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AES Galois Counter Mode (GCM) Cipher Suites for TLS.
J. Salowey, A. Choudhury, D. McGrew. August 2008.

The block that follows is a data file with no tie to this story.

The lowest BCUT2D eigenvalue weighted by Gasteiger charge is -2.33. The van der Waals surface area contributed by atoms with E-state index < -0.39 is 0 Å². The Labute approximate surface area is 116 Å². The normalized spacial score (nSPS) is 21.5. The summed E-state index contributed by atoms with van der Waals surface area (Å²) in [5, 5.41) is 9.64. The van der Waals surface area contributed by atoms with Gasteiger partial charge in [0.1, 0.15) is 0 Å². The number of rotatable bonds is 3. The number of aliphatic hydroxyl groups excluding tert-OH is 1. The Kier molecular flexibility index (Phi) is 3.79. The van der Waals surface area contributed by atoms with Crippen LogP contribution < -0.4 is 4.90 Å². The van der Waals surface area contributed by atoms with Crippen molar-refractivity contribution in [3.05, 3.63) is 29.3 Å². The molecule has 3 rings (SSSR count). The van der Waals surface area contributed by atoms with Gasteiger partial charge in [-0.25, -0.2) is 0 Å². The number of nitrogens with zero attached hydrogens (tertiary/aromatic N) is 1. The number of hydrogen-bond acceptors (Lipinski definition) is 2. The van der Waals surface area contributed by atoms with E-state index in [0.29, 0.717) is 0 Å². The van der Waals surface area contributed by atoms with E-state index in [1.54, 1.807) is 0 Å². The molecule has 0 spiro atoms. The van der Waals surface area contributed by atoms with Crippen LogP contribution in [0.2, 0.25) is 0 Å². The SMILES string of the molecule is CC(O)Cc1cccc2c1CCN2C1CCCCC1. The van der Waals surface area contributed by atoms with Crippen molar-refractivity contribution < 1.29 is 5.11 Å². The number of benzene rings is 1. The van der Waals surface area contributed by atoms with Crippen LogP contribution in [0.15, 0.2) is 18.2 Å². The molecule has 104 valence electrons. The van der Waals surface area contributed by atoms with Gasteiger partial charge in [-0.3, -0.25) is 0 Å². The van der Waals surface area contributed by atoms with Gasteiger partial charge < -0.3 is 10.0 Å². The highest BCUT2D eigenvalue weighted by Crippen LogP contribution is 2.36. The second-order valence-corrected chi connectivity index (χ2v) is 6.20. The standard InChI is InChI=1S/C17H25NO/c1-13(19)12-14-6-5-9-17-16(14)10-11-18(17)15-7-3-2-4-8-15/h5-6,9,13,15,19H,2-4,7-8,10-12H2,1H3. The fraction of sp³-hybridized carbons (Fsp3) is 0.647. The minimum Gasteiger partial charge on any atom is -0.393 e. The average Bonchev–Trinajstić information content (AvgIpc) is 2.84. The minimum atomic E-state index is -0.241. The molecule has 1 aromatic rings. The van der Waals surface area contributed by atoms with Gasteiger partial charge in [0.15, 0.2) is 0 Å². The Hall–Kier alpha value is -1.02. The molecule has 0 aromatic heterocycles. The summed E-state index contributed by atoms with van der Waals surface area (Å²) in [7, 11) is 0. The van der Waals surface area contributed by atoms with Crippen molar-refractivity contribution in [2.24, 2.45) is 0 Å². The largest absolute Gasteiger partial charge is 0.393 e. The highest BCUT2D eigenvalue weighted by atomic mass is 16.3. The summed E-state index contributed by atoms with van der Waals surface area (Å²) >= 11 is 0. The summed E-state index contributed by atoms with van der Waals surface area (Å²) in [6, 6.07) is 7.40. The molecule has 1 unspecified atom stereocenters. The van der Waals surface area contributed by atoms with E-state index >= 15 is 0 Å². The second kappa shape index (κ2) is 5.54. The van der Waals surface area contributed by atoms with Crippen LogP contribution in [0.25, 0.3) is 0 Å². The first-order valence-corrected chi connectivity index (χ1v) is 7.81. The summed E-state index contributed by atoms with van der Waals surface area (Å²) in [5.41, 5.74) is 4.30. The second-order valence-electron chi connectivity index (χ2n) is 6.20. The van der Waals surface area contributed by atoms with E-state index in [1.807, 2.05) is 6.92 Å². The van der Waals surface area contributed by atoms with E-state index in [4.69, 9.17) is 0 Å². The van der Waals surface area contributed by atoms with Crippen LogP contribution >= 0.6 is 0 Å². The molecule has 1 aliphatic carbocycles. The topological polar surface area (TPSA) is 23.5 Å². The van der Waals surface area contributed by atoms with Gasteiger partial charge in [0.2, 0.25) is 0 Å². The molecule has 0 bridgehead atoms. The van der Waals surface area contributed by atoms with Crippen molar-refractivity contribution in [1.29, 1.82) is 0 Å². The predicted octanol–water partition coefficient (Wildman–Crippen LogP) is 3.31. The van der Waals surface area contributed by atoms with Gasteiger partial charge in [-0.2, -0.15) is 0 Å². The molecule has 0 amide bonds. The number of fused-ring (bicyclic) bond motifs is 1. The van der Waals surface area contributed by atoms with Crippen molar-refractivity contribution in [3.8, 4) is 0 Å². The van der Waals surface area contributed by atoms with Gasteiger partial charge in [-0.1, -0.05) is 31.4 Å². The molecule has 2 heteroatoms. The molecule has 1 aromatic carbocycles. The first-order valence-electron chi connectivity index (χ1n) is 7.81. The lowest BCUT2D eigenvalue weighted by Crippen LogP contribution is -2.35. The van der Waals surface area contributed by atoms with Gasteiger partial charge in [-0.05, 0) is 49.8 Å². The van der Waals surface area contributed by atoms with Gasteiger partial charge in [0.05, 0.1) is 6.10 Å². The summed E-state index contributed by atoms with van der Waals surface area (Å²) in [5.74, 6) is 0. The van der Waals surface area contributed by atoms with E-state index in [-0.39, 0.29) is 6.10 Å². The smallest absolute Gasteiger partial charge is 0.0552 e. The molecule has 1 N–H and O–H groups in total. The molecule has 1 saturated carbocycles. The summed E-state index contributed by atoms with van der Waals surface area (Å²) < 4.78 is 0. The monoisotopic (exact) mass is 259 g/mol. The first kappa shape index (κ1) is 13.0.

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Network Working Group J. Salowey Request for Comments: 5288 A. Choudhury Category: Standards Track D. McGrew Cisco Systems, Inc. August 2008 AES Galois Counter Mode (GCM) Cipher Suites for TLS Status of This Memo This document specifies an Internet standards track protocol for the Internet community, and requests discussion and suggestions for improvements. Please refer to the current edition of the "Internet Official Protocol Standards" (STD 1) for the standardization state and status of this protocol. Distribution of this memo is unlimited. Abstract This memo describes the use of the Advanced Encryption Standard (AES) in Galois/Counter Mode (GCM) as a Transport Layer Security (TLS) authenticated encryption operation. GCM provides both confidentiality and data origin authentication, can be efficiently implemented in hardware for speeds of 10 gigabits per second and above, and is also well-suited to software implementations. This memo defines TLS cipher suites that use AES-GCM with RSA, DSA, and Diffie-Hellman-based key exchange mechanisms. Table of Contents 1. Introduction . . . . . . . . . . . . . . . . . . . . . . . . . 2 2. Conventions Used in This Document . . . . . . . . . . . . . . . 2 3. AES-GCM Cipher Suites . . . . . . . . . . . . . . . . . . . . . 2 4. TLS Versions . . . . . . . . . . . . . . . . . . . . . . . . . 3 5. IANA Considerations . . . . . . . . . . . . . . . . . . . . . . 4 6. Security Considerations . . . . . . . . . . . . . . . . . . . . 4 6.1. Counter Reuse . . . . . . . . . . . . . . . . . . . . . . . 4 6.2. Recommendations for Multiple Encryption Processors . . . . 4 7. Acknowledgements . . . . . . . . . . . . . . . . . . . . . . . 5 8. References . . . . . . . . . . . . . . . . . . . . . . . . . . 6 8.1. Normative References . . . . . . . . . . . . . . . . . . . 6 8.2. Informative References . . . . . . . . . . . . . . . . . . 6 Salowey, et al. Standards Track [Page 1]